Written by: Christopher Llewellyn Reed | July 3rd, 2020
Family Romance, LLC (Werner Herzog, 2019) 2½ out of 4 stars.
Prolific German director Werner Herzog has long been fascinated by the oddities of human (and animal) behavior, focusing, over the course of his varied career, on everything from a dancing chicken, an opera-crazed entrepreneur pulling a river boat over a mountain, a man who thinks he can communicate with bears, a penguin going the wrong way in Antarctica, and so much more. It comes as little surprise, then, that he would find the Japanese practice of renting families and friends worthy of his attention. In his latest film, a hybrid work of documentary fiction, he examines Yuichi Ishii’s company, “Family Romance,” as it offers comfort to those in need. Whether one requires a father, a companion or an exciting bit of (fabricated) good news, Ishii will come through. Though Herzog’s movie may be uneven in its treatment of the subject, the central premise never fails to hold one’s interest.
This is in many ways a profoundly sad story. From the 12-year-old girl, Mahiro, whose mother hires Ishii to play her long-lost dad, to the woman who declares that the best thing that ever happened to her was winning a large sum of money as a prize (leading Ishii to stage another such event), to the bride whose father is too drunk to attend her wedding, the narratives of loneliness and despair accumulate. It’s no wonder that, by the end, Ishii declares that it may all be too much for him. He also muses on the possibility that his own family could be similarly made up of actors. What is real in this world of make-believe?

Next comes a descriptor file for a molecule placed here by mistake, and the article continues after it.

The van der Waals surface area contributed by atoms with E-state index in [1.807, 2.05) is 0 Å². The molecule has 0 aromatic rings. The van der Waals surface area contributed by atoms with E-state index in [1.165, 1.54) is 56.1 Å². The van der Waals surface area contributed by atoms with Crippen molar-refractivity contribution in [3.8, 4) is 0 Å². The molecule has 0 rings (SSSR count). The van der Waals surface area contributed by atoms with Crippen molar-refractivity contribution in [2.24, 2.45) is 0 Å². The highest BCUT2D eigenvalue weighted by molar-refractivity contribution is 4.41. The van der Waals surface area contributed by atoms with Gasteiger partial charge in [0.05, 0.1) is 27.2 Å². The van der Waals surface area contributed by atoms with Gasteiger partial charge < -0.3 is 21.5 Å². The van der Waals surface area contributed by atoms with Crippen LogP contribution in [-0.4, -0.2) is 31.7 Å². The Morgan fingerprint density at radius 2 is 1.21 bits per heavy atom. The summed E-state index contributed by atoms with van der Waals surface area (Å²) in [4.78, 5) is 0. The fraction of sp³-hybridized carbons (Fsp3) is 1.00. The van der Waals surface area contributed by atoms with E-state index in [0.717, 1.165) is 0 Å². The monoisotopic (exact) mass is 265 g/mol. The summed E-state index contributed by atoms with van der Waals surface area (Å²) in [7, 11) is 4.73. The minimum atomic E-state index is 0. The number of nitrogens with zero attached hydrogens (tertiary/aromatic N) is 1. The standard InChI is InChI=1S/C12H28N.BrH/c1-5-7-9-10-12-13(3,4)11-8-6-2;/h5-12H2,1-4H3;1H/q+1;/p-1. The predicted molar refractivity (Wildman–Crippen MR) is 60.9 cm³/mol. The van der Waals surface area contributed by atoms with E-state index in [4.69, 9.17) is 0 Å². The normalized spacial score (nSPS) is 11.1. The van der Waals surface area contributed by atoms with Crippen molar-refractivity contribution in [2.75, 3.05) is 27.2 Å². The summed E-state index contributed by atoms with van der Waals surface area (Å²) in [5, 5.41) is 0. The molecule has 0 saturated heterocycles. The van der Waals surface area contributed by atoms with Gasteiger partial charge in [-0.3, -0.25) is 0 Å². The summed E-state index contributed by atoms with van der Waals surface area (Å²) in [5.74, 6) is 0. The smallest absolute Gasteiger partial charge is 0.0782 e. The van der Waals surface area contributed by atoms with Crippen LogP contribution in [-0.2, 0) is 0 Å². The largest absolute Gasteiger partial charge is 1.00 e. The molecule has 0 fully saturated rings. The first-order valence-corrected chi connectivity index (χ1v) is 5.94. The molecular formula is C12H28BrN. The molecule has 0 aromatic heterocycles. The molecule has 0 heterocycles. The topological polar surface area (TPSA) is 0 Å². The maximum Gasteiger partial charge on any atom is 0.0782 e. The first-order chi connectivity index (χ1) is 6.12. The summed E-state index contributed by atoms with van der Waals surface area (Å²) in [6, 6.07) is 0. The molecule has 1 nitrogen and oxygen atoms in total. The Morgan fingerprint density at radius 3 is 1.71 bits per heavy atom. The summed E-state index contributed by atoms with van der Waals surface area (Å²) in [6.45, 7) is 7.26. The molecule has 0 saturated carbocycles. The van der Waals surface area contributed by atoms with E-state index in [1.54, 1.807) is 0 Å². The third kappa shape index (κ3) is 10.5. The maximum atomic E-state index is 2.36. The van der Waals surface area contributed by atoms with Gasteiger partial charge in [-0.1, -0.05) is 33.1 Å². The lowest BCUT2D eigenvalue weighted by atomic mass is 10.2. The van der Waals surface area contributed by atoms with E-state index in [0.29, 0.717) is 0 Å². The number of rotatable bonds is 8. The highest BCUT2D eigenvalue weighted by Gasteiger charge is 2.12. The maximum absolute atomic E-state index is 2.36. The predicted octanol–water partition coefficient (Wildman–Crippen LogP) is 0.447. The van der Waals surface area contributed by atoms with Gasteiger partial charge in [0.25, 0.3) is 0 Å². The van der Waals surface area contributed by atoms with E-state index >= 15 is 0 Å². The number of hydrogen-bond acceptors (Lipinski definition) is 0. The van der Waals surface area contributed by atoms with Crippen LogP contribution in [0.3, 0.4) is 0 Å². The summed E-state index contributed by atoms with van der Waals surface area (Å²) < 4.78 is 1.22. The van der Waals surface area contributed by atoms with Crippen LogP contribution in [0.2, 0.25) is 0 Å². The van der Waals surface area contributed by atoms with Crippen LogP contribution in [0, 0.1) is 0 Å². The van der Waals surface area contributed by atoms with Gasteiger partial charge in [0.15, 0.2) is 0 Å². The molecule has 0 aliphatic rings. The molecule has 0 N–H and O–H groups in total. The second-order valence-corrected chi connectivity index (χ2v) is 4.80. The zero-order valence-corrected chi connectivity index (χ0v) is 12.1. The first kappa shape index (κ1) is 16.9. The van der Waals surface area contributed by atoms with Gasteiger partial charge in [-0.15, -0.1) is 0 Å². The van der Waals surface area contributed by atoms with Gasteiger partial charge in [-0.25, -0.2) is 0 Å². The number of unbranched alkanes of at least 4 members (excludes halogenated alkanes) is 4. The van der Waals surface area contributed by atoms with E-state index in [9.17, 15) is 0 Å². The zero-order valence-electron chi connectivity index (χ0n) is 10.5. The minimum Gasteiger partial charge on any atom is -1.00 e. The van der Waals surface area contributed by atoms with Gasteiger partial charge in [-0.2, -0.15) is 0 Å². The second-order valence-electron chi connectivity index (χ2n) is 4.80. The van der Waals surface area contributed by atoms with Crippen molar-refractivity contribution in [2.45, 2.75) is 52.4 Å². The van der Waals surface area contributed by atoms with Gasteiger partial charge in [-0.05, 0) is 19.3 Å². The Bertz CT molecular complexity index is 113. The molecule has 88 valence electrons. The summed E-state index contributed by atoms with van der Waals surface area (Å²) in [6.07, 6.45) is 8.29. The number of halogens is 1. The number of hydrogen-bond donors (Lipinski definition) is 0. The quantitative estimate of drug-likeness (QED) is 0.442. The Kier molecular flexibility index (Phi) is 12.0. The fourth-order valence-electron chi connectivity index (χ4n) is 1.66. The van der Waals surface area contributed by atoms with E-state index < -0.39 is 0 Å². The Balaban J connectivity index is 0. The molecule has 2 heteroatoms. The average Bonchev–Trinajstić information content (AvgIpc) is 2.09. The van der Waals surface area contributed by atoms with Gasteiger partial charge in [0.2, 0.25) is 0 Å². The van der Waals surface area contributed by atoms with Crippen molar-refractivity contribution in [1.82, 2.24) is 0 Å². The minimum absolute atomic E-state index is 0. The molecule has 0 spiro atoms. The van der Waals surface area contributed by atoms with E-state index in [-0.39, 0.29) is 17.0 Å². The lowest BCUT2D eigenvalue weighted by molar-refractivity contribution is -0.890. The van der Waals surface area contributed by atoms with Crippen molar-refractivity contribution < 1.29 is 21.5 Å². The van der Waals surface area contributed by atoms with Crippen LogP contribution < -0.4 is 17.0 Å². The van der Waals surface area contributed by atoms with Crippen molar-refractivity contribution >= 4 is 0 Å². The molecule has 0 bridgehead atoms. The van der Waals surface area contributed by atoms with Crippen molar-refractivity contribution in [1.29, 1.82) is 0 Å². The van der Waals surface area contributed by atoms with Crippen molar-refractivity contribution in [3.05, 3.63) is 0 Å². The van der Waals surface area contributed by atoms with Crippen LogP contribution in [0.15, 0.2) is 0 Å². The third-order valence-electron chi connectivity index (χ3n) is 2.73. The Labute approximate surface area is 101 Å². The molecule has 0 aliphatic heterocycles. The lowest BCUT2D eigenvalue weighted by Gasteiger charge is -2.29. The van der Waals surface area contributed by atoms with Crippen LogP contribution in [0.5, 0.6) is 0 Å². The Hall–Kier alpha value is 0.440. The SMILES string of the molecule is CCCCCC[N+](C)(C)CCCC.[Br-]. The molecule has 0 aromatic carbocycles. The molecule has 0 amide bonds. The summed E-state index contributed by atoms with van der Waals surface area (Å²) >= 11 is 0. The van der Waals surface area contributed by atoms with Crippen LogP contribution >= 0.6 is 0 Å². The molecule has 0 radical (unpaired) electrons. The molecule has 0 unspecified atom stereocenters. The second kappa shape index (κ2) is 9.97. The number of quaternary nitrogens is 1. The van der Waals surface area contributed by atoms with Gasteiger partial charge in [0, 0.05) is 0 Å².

Along the way we encounter a hotel staffed by robots (continuing Herzog’s recent interest in artificial intelligence, which he pursued in Lo and Behold: Reveries of the Connected World), which gives Ishii especial pause, given the fakery in which he, himself, traffics. It’s a nice moment, though we linger a bit too long on the robot fish, just as we similarly stop for many another Herzog digression. In his purely documentary work, the director’s Bavarian-accented English makes even the craziest asides somehow engaging. Here, they often just drag. Nor is the film always helped by its fusion of fiction and nonfiction, the staged sequences marred, at times, by the lack of performance skills from the real-life people chosen to play dramatized versions of themselves.
Nevertheless, despite its imperfections, the movie raises intriguing questions, as do almost all of Herzog’s cinematic confections. If there is a single through line to his œuvre, it is his exploration of the idiosyncratic extremes of life on Earth. Thanks to him, we can travel the globe, discovering something new to appreciate in both the mundane and profound or, even better, the intersection of the two. Family Romance, LLC is no exception.
[Family Romance, LLC is now streaming on MUBI USA.]